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Many OECD governments are facing unprecedented challenges in the markets for bonds and bills, as a result of the explosive growth in their borrowing needs. Amidst an unusually uncertain economic outlook, the gross borrowing needs of OECD governments are expected to reach almost USD 12 trillion in 2009. The key policy issue is how to raise smoothly new funds at low cost, while also managing a rapidly growing debt stock. For the time
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Government provision of a safety net for financial institutions has been a key element of the policy response to the current crisis. In the process, existing guarantees have been expanded and new ones introduced, including, in particular, in relation to bank liabilities. Among other things, such guarantees create costs that arise as a result of potential distortions of incentives and competition. To limit such distortions it is
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In the wake of a dramatic financial crisis and with the first waves of baby boomers approaching retirement we hardly need to think about how best arrive at the pension funds’ payout phase. This paper argues that there is a urgent need to raise retirement saving, to reduce defined contribution plan members’ exposure to investment risks and to provide the financial industry with cheap and safe payout instruments. These challenges are
In the midst of the deepest and most synchronised recession in our lifetimes, OECD's Gurría encourages a policy response which addresses the social impact of the crisis and repairs the financial system.
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The OECD has been developing a response to the crisis that is holistic, looking atfinancial market issues, and the wide variety of factors that led to damaging incentive structures, as well as the requirements for broader macro and fiscal policies. The crisis has led to a variety of emergency financial measures such as loans, guarantees, and nationalisations. For financial markets, the focus is on exit strategies that are consistent
2-3 March 2009, Tokyo, Japan. This event focused on the impact of the global financial crisis on Asia and the Asian response, as well as the implications of current market turmoil on stock and bond markets and unregulated entities; products and markets; financial education and awareness; regulatory efficiency and corporate governance.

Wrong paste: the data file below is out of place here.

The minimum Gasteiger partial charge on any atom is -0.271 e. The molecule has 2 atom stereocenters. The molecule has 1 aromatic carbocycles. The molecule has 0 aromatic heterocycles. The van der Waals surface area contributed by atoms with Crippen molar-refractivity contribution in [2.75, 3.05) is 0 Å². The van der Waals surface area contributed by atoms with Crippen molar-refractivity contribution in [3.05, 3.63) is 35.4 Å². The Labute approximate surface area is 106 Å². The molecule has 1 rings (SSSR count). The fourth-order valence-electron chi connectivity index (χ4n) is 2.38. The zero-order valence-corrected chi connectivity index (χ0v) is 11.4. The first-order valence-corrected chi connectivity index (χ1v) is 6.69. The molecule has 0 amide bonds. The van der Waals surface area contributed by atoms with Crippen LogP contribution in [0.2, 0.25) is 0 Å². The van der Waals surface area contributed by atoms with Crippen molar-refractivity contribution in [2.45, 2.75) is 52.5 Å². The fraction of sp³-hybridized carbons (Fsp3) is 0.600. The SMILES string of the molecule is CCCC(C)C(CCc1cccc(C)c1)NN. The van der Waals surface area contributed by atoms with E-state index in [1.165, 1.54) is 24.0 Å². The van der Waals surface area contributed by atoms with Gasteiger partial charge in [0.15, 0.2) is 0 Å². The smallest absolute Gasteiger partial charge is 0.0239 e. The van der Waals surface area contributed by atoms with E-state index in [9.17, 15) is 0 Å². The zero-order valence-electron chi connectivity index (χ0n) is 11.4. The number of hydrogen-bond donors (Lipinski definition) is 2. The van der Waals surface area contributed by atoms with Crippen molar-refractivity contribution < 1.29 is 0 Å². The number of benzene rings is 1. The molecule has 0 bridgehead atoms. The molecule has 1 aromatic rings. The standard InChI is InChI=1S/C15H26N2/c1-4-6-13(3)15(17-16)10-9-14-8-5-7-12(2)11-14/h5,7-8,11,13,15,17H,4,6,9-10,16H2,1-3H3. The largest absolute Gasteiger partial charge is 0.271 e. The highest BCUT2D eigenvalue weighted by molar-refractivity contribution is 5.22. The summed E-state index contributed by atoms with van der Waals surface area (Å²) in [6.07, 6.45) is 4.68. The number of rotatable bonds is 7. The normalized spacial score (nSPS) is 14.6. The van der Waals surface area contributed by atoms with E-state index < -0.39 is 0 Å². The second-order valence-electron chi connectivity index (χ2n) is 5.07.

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The Report examines the experience of a number of financial institutions and concludes that the financial crisis can be to an important extent attributed to failures and weaknesses in corporate governance arrangements. The risk management systems have failed in many cases due to corporate governance procedures rather than technical problems. Remuneration systems have amplified such risk management weaknesses. The responsibility for
OECD Secretary-General Angel Gurría has welcomed the decision by G7 Finance Ministers to work towards setting up a set of common principles on integrity, transparency and propriety in global financial and business transactions.
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The present financial crisis may be added to a growing list of episodes worldwide in which financial sector problems have become systemic in nature. Many OECD countries have been affected, either directly or through the transmission of problems cross-border. Most financial crises share a number of common elements. For instance, financial innovation has often played a role in distress episodes, in many cases, having much to do with
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This article treats some ideas and issues that are part of ongoing reflection at the OECD. They were first raised in a major research article for the Reserve Bank of Australia conference in July 2008, and benefited from policy discussion in and around that conference. One fundamental cause of the crisis was a change in the business model of banking, mixing credit with equity culture. When this model was combined with complex